SOTU address: Obama’s energy policy behind climate change curve

SOTU address: Obama’s energy policy behind climate change curve

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SALEM, Ore., January 27, 2014 — President Obama will probably highlight energy policy and its relationship to job creation and climate change in the State of the Union speech Tuesday evening.

The Obama Administration’s combined energy/ job creation /climate policy is encapsulated in two major policy documents:

  1. Blueprint for a Secure Energy Future (Mar. 2011)
  2. The President’s Climate Action Plan (Jun. 2013)

The Obama Administration has tied economic recovery and growth to energy policy and climate change from the very start. It is now etched into formal policy. Obama energy policy serves a three-pronged purpose: 1-Spur economic recovery and job creation; 2-Free the United States from dependency on foreign oil; and 3-Save the world from global warming.

The President’s vision is to create a global green energy economy for the 21st century led by the United States. He has said so for years.

Seed money financing came from three main sources. First, $90 billion in 2009 Recovery Act funding was spent to develop green tech. Part of the $80 billion in TARP bailout money given U.S. automakers was designated to retool factories to put one million hybrid electric vehicles on the road by 2015. Lastly, the Administration embarked on an ambitious 10-year $150 billion green energy investment program to keep the vision moving forward.

In the State of the Union the President will speak in glowing terms about how we have freed ourselves from dependence on foreign oil under his watch. He will say we’ve become a net oil exporter and are now the world’s largest producer of natural gas.

The president will brag that U.S. greenhouse gas emissions are going down, too.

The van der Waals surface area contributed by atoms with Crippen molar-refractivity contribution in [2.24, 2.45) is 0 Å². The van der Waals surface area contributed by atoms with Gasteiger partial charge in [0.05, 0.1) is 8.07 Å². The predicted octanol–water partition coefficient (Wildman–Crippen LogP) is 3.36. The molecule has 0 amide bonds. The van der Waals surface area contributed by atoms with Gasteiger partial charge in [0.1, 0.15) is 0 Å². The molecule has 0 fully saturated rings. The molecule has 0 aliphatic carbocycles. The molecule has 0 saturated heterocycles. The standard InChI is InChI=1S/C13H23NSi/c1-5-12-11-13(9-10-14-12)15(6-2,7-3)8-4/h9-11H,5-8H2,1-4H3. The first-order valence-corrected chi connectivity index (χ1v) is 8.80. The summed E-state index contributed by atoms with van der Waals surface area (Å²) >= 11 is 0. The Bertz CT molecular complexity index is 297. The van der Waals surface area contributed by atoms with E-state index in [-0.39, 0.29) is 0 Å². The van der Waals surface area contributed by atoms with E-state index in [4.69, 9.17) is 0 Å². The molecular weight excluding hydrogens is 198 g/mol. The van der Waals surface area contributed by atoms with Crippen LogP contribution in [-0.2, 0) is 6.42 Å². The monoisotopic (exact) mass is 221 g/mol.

What the president won’t tell you is that the decrease in greenhouse emissions started two years before he assumed the presidency, largely driven by conversions of coal-fired to natural gas-fired electric power plants.

What the president won’t tell you is that both major policy documents restrict fossil fuel energy in all its forms, including natural gas. He won’t tell you the administration has cut oil, natural gas and coal production on federal lands over which he has direct authority.

The president won’t tell you that the latest U.S. Energy Information Administration (EIA) forecast predicts that fossil fuels will still supply 80 percent of all energy in the United States in 2040; renewables will supply only 10 percent. The president’s plan calls for producing 80 percent of all electricity from renewable sources by 2035, but provides no way to get there.


The president won’t tell you that the long-term oil and gas revolution is driven by private-sector, market-driven investments and drilling on private and state lands.

The president certainly won’t tell you he signed Executive Order 13605 to restrict natural gas production through “responsible development.” He won’t tell you that the EPA is about to impose emission standards on future coal and natural gas electric plants that will, by-design, prevent their construction. No viable technology currently exists to meet the aggressive standards.

The president won’t tell you that his multi-billion-dollar plan to put one million hybrid electric vehicles on the road by the end of this year is still over 800,000 short of its goal. Instead, this plan has left a trail bankruptcies.

Lastly, the president won’t tell you that most everything he is attempting to do now to reduce greenhouse gas emissions to fight climate change has already been tried by other Kyoto-bound nations. They’ve found that costly emission restriction schemes are not economically feasible.  These nations are cutting back to save their weak economies.

Even staunch EU nations are finally backing off their expensive emission commitments. Australia voted in a new government to get rid of theirs. Japan changed their commitment to a long-term goal. Canada has already dropped out of Kyoto.

The president’s anti-fossil, Kyoto-like climate action plan to reduce greenhouse emissions to 17 percent below 2005 levels is going against the grain of global experience.

It’s time for the president to wake up and change course before his energy policy snuffs out a weak economic recovery, just as it is picking up steam. But don’t expect to hear that in tomorrow’s State of the Union Address.

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